Although clinical trial data suggests anti-VEGF agents are more effective than intravitreal dexamethasone for treating macular edema secondary to branch retinal vein occlusion, real-world outcomes don’t always follow suit. Recently, researchers sought to incorporate a larger, more diverse sample population with a longer follow-up period to compared anti-VEGF agents, intravitreal dexamethasone and macular laser.
The retrospective sample included 5,661 treatment-naïve patients who had received a single mode of treatment. Patients had no history of cataract surgery before treatment. The researchers compared the number of treatment visits and visual acuity changes from baseline up to three years for each of the three groups.
They found that visual acuity improved at 12 months for all three groups, with the anti-VEGF group seeing the greatest improvement with an average change of 9.6 letters. At 18 months, visual acuity was still improving from baseline for the anti-VEGF and dexamethasone groups but was declining for the macular laser group with a change of -1.5 letters.
The anti-VEGF group consistently had more treatments than the other groups at 12 and 18 months, averaging 5.1 and 5.9 treatments, respectively, whereas the dexamethasone and macular laser groups averaged less than two treatments at 12 months (1.5 and 1.2 treatments) and at 18 months (1.7 and 1.2 treatments).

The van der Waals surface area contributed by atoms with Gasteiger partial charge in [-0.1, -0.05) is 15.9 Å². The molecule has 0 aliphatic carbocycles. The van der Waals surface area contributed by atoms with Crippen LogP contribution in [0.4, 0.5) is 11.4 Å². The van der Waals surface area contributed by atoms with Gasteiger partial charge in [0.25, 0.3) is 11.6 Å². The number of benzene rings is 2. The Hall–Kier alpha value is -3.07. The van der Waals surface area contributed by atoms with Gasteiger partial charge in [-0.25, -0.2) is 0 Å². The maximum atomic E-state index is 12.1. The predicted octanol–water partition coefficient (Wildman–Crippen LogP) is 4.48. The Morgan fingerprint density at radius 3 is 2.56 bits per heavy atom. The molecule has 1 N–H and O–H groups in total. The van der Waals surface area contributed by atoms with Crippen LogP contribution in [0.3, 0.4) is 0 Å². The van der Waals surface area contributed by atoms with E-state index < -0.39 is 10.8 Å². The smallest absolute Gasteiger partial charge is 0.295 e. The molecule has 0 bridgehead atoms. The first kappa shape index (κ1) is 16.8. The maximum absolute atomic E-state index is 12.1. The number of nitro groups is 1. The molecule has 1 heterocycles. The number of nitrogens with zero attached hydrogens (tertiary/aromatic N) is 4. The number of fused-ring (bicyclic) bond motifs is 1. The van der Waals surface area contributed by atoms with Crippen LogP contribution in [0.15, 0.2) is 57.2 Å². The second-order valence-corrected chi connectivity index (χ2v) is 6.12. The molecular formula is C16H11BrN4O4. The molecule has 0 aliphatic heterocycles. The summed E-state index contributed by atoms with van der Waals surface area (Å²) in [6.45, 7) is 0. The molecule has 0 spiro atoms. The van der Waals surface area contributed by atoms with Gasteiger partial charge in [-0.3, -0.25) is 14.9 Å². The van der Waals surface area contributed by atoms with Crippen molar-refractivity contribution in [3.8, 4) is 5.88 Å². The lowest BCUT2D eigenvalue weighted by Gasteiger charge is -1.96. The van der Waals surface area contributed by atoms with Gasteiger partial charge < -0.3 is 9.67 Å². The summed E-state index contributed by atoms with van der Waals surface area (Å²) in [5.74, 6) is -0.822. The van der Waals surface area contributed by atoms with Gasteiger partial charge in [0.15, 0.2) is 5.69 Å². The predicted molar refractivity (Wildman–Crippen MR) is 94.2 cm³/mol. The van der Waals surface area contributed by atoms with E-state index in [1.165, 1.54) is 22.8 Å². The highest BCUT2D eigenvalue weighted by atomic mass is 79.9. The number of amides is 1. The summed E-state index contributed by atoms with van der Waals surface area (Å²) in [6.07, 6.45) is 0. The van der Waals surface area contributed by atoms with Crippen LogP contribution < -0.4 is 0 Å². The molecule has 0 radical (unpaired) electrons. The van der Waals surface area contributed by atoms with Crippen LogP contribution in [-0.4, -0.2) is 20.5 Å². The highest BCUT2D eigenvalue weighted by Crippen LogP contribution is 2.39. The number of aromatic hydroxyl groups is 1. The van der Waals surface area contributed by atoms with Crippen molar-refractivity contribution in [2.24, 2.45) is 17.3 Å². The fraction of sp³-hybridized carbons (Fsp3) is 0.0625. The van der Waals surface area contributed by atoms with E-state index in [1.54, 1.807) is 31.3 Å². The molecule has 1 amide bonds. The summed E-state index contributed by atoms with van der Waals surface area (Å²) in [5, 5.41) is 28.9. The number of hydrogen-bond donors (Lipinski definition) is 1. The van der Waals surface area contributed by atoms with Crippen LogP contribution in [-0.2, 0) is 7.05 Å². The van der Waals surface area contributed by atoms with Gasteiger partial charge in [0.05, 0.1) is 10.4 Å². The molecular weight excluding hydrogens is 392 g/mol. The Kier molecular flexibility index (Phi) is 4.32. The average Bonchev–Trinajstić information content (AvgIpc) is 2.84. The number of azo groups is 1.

“Visual acuity improvements were higher and more sustained with anti-VEGF,” the researchers concluded. They said that the anti-VEGF group had a higher treatment burden, but this reduced over 36 months (10.3 treatments). Additionally, “Patients with better vision at baseline than those in the clinical trials maintained high levels of vision with both anti-VEGF and dexamethasone.”
Gale R, Pikoula M, Lee AY, et al. Real world evidence on 5661 patients treated for macular oedema secondary to branch retinal vein occlusion with intravitreal anti-vascular endothelial growth factor, intravitreal dexamethasone or macular laser. Br J Ophthalmol 2020;0;1-6.